...And since Mass is apparently worse at it than anyone else, how does this bode for the idea the Mass be a leader in this effort? Or that a Mass model will show us how to accomplish this?

4. If we are to keep the parts of our system which work, but jettison those that don't, would you care to tell us which parts would these are?

Get rid of the Mass model of high costs?
Spend EVEN MORE on an IT infrastructure which has never been show to translate into better care or lower costs?

Or is it just charging men more?

Please share Mr. Kerry

... Somehow I suspect it is just the latter ;-)

Thai said...

Just one example of the revolving door. ;-)

Thai said...

Re-reading my statement on the Institute of Medicine, I may sound a little stronger than I intend.

To be fair, IM does a lot of good work. But the way some of their studies get reported, such as this requires that you often look at their methodologies to see what they are saying and whether the report is being published correctly.

For press bias never seems to report that how the IM itself has published other papers like this which show that disparity studies have major limitations by their very nature as it is impossible to account for other variables.

... And please note I AM NOT commenting on race, I just use this particular NLM link as one example of where IM reports can contradict other IM reports and the press misses this.

This is why I say "take them with a grain of salt".

But I do have an enormous amount of respect for the people of the National Academy of Sciences.

AND as per our discussion on global warming, scientists do have their own personal biases.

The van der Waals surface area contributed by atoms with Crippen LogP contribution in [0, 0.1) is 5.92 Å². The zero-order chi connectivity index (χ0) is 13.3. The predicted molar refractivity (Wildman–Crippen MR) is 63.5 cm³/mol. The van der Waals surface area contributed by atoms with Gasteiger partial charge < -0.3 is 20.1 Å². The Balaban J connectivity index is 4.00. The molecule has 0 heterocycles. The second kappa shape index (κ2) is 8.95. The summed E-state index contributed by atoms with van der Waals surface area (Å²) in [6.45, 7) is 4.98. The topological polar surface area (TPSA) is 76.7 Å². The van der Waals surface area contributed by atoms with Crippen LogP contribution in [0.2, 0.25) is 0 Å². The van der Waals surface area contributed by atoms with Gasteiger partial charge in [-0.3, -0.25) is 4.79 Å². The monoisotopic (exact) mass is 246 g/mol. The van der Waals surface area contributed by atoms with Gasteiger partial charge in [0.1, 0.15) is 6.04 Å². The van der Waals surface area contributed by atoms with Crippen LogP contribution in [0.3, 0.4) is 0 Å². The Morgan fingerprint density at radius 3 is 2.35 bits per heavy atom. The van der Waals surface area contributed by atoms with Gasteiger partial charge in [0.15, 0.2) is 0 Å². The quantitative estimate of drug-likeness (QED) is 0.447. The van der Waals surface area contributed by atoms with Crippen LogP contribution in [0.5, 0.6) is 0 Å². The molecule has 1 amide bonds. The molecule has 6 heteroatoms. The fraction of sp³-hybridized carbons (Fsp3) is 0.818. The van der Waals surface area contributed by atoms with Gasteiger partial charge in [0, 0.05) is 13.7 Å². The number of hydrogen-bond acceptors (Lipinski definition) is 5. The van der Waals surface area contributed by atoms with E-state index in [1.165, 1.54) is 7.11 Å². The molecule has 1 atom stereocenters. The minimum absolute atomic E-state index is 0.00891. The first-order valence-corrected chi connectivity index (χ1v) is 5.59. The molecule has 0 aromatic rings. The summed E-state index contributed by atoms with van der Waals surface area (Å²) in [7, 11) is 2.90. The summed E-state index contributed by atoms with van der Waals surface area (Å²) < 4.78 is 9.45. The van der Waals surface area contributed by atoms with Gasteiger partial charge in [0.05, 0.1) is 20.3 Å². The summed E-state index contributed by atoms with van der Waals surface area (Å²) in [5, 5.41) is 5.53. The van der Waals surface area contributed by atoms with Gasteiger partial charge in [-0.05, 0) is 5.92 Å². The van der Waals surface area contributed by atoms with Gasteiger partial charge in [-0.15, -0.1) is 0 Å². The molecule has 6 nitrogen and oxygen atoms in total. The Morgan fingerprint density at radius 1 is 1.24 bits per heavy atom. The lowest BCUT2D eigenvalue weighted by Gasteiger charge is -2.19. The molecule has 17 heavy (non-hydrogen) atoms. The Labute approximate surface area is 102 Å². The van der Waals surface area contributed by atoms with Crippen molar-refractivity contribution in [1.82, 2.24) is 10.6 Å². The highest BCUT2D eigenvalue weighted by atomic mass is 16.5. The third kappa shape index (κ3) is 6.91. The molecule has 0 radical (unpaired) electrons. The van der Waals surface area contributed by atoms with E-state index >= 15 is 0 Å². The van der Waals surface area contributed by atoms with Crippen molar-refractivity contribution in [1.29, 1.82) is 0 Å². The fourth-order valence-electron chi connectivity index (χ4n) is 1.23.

AND, I think there are some revolving doors. ;-)

Edwardo said...

You win the prize, Thai. The IT economy, the Institute of Medicine, and the entire ethos that underlies the very existence of such an entity, seem to represent a problem unto themselves.

I suspect the "institute" exists, to some degree, just so clueless political hacks like John Kerry can have access to "findings" that they will deploy to fool hoi polloi into thinking that the political class know something about that which they speak.

The more I think about this particular problem, "the health care problem" that is, the more I am put in mind of Tom Stoppard's play Arcadia, where the main idea centers on people's immense and overpowering need to provide answers to things they have no way of ascertaining.

Neil Postman's book, Technopoly, also comes to mind, since, ultimately, outfits like the Institute of Medicine appear to be nothing so much as glorified tools that, where public policy is concerned, have (been allowed to) run amok.

It's a funny thing- well, not really- but in my experience, when the term institute is used to describe some group's formal endeavor, whether it's a drama school or a medical research outfit, it's wise to treat it as something of a red flag.

Thanks very much for your professional opnion and for all the links.

Now, since you brought it up, what do you do for a living, Thai? I thought you were a practicing physician.

Thai said...
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Thai said...


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Anonymous said...

I hate to burst your balloon on this but I just received (Feb 19, 2010) exactly the same email response from Senator Kerry. It is obvious your email, my email and many others like it expressing total disatisfaction with his performance in pursuit of "the people's business" is falling on deaf ears and is being tossed in a large bucket scheduled for a generic response sent out by an overpaid office staff. Do a Google phrase search on his email to you and you will find a number of hits identifying other people who received the exactly same "Dear John Doe" email. He, like many others in Congress don't read the bills they vote on so why would you expect he has read your email? After all, what do you expect from someone who only makes $174K plus a long, long list of fringe benefits ( It time to vote clowns like him out of office. Scott Brown's election obviously didn't make him think twice about what he is doing to our country.